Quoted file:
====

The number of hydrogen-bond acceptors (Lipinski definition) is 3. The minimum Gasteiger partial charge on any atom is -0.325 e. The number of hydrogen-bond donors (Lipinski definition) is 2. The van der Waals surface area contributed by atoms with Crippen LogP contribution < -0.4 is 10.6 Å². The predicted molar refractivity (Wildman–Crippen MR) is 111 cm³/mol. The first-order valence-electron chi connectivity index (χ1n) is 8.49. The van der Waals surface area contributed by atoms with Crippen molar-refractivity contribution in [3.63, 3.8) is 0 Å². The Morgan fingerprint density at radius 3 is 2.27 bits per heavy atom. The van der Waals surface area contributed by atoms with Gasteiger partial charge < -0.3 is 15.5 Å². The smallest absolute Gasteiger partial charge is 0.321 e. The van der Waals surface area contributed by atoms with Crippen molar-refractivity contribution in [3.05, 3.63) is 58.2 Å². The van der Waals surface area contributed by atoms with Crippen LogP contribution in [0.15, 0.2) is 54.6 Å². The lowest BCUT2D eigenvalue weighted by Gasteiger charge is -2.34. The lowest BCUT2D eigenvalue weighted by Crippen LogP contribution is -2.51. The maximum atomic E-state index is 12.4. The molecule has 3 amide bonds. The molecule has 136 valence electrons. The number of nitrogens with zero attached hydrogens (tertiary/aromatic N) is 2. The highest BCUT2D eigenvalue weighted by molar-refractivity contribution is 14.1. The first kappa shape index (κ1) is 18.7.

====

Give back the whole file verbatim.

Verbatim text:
The number of hydrogen-bond acceptors (Lipinski definition) is 3. The minimum Gasteiger partial charge on any atom is -0.325 e. The number of hydrogen-bond donors (Lipinski definition) is 2. The van der Waals surface area contributed by atoms with Crippen LogP contribution < -0.4 is 10.6 Å². The predicted molar refractivity (Wildman–Crippen MR) is 111 cm³/mol. The first-order valence-electron chi connectivity index (χ1n) is 8.49. The van der Waals surface area contributed by atoms with Crippen molar-refractivity contribution in [3.63, 3.8) is 0 Å². The Morgan fingerprint density at radius 3 is 2.27 bits per heavy atom. The van der Waals surface area contributed by atoms with Gasteiger partial charge < -0.3 is 15.5 Å². The smallest absolute Gasteiger partial charge is 0.321 e. The van der Waals surface area contributed by atoms with Crippen molar-refractivity contribution in [3.05, 3.63) is 58.2 Å². The van der Waals surface area contributed by atoms with Crippen LogP contribution in [0.15, 0.2) is 54.6 Å². The lowest BCUT2D eigenvalue weighted by Gasteiger charge is -2.34. The lowest BCUT2D eigenvalue weighted by Crippen LogP contribution is -2.51. The maximum atomic E-state index is 12.4. The molecule has 3 amide bonds. The molecule has 136 valence electrons. The number of nitrogens with zero attached hydrogens (tertiary/aromatic N) is 2. The highest BCUT2D eigenvalue weighted by molar-refractivity contribution is 14.1. The first kappa shape index (κ1) is 18.7.